Paul Kagame Spins Youtube

I just wasted 47 minutes watching the latest installment in Youtube’s much hyped “World View” series with presidents and prime ministers; this time the subject was Rwanda’s Life President, Paul Kagame. The interview was conducted by Khaya Dlanga, the South African blogger and “Youtube partner” and billed as “… the first YouTube World View interview with an African leader.” Previous interviewees included David Cameron and the Spanish Prime Minister Zapatero. Lots of people have tweeted out the video or blogged about it with little comment. I doubt many of them even watched it.

Basically, it is like watching paint dry. But that’s probably the point with the whole thing. Kagame gets away with saying nothing. Dlanga is no match for Kagame. Of course we’re not surprised by Kagame’s tactics. As we know he is good at that. (Adam Hochchild recently referred to Kagame as “the media savvy autocrat.”)


Kagame is never forced to answer real questions by Dlanga: whether about his regime’s destructive role in the neighboring DRC (retaliatory violence against Hutus) or the persecution and assassination of political opponents and journalists back in Rwanda, among others.

It felt like the questions–submitted online–were prescreened. They were all softballs. Kagame gets asked questions about “the future of Africa;” the diaspora; “the youth;” and what advice he has for “undemocratic leaders” (when he wins elections with plus 90 percent of the vote) or for countries “like Nigeria, Libya and the DRC divided along ethnic lines.” Finally, about 20 minutes in, a viewer gets to ask Kagame about stepping down after his second term ends in 2017 (technically Kagame has served more than two terms but who is counting). Kagame, clearly annoyed, doesn’t answer really the question and Dlanga doesn’t follow up. Which is when Kagame faces the final question: “If you could dine with one person … who would it be and why?” What?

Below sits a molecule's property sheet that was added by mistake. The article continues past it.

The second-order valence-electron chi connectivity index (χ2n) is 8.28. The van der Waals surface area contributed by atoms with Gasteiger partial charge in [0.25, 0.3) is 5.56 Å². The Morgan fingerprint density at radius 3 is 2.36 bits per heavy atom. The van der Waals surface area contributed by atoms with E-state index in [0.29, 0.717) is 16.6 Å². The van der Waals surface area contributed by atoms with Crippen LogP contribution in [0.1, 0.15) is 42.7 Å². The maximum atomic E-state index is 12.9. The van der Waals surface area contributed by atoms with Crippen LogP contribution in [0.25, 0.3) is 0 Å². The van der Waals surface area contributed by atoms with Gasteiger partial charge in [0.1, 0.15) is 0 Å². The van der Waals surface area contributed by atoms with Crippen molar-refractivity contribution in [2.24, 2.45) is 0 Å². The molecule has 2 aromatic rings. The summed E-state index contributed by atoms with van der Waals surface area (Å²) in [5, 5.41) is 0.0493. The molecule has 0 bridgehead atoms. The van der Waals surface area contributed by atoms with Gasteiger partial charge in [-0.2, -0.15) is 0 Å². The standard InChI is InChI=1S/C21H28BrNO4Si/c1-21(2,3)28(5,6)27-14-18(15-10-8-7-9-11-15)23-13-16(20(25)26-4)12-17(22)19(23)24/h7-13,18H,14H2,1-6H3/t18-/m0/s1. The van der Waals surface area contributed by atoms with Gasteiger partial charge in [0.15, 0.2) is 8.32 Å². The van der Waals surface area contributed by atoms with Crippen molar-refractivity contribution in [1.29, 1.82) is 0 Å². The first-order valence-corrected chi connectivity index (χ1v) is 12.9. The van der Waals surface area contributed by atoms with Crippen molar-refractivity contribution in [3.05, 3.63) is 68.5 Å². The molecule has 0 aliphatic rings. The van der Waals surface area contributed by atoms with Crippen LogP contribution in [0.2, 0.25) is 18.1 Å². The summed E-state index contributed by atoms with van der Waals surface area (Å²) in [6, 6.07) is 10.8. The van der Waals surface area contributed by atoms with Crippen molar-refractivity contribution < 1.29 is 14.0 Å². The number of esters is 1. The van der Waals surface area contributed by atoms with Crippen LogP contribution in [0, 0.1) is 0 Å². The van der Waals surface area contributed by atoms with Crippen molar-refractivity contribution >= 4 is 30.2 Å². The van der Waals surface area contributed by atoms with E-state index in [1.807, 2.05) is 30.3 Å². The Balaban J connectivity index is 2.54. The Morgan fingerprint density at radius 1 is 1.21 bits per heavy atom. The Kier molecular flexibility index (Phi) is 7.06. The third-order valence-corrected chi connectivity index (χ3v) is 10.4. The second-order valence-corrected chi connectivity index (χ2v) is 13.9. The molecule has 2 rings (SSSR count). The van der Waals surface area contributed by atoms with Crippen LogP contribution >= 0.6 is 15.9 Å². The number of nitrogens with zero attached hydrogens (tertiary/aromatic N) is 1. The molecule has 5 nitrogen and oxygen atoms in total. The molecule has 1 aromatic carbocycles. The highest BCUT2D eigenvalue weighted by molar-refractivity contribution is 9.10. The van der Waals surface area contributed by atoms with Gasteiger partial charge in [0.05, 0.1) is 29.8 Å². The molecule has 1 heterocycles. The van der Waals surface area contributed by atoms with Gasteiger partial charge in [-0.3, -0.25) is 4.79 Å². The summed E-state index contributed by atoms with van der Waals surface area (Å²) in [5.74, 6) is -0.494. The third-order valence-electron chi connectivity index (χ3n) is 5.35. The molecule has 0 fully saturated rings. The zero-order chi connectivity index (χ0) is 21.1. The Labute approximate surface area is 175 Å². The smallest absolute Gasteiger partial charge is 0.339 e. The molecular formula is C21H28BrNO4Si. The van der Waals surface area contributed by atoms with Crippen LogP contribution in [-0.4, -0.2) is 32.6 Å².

To sum it up: Kagame has a strategy for being elusive in interviews (just mouth a bunch of platitudes and hide your annoyance well), but we have to ask what Dlanga and the producers were up to here. Did Dlanga actually prepare for this interview? Or was he  just wise knowing how Kagame’s supporters deal with his critics. (The link takes you to a story about academics who wrote a critical book about Rwanda and Kagame.)

UPDATE: Meanwhile Kagame took exception to criticism by British journalist Ian Burrell and went on a twitter rant against Birrell. For a rundown of the incident, see a great summary by A View from the Cave.

Sean Jacobs

Sean Jacobs is on the international affairs faculty of The New School. He is the Founder and Editor of Africa is a Country.


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